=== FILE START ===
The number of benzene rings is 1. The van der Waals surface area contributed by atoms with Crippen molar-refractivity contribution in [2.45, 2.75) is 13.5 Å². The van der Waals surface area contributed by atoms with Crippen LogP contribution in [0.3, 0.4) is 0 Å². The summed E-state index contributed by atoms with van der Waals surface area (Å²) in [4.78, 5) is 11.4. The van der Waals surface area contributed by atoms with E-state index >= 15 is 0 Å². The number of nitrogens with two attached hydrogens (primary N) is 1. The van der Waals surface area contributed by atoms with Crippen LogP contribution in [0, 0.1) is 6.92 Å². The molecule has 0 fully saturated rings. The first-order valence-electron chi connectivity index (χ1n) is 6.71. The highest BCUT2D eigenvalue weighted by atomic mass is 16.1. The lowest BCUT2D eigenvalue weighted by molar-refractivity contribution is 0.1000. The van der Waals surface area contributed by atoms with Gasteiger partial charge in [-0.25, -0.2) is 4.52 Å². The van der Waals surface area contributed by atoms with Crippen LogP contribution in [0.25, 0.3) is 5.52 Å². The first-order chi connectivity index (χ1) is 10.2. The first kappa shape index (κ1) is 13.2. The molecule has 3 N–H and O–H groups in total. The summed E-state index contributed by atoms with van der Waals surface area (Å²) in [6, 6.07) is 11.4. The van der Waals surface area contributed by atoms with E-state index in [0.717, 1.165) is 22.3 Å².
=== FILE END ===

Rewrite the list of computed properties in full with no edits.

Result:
The number of benzene rings is 1. The van der Waals surface area contributed by atoms with Crippen molar-refractivity contribution in [2.45, 2.75) is 13.5 Å². The van der Waals surface area contributed by atoms with Crippen LogP contribution in [0.3, 0.4) is 0 Å². The summed E-state index contributed by atoms with van der Waals surface area (Å²) in [4.78, 5) is 11.4. The van der Waals surface area contributed by atoms with E-state index >= 15 is 0 Å². The number of nitrogens with two attached hydrogens (primary N) is 1. The van der Waals surface area contributed by atoms with Crippen LogP contribution in [0, 0.1) is 6.92 Å². The molecule has 0 fully saturated rings. The first-order valence-electron chi connectivity index (χ1n) is 6.71. The highest BCUT2D eigenvalue weighted by atomic mass is 16.1. The lowest BCUT2D eigenvalue weighted by molar-refractivity contribution is 0.1000. The van der Waals surface area contributed by atoms with Gasteiger partial charge in [-0.25, -0.2) is 4.52 Å². The van der Waals surface area contributed by atoms with Crippen LogP contribution in [0.25, 0.3) is 5.52 Å². The first-order chi connectivity index (χ1) is 10.2. The first kappa shape index (κ1) is 13.2. The molecule has 3 N–H and O–H groups in total. The summed E-state index contributed by atoms with van der Waals surface area (Å²) in [6, 6.07) is 11.4. The van der Waals surface area contributed by atoms with E-state index in [0.717, 1.165) is 22.3 Å².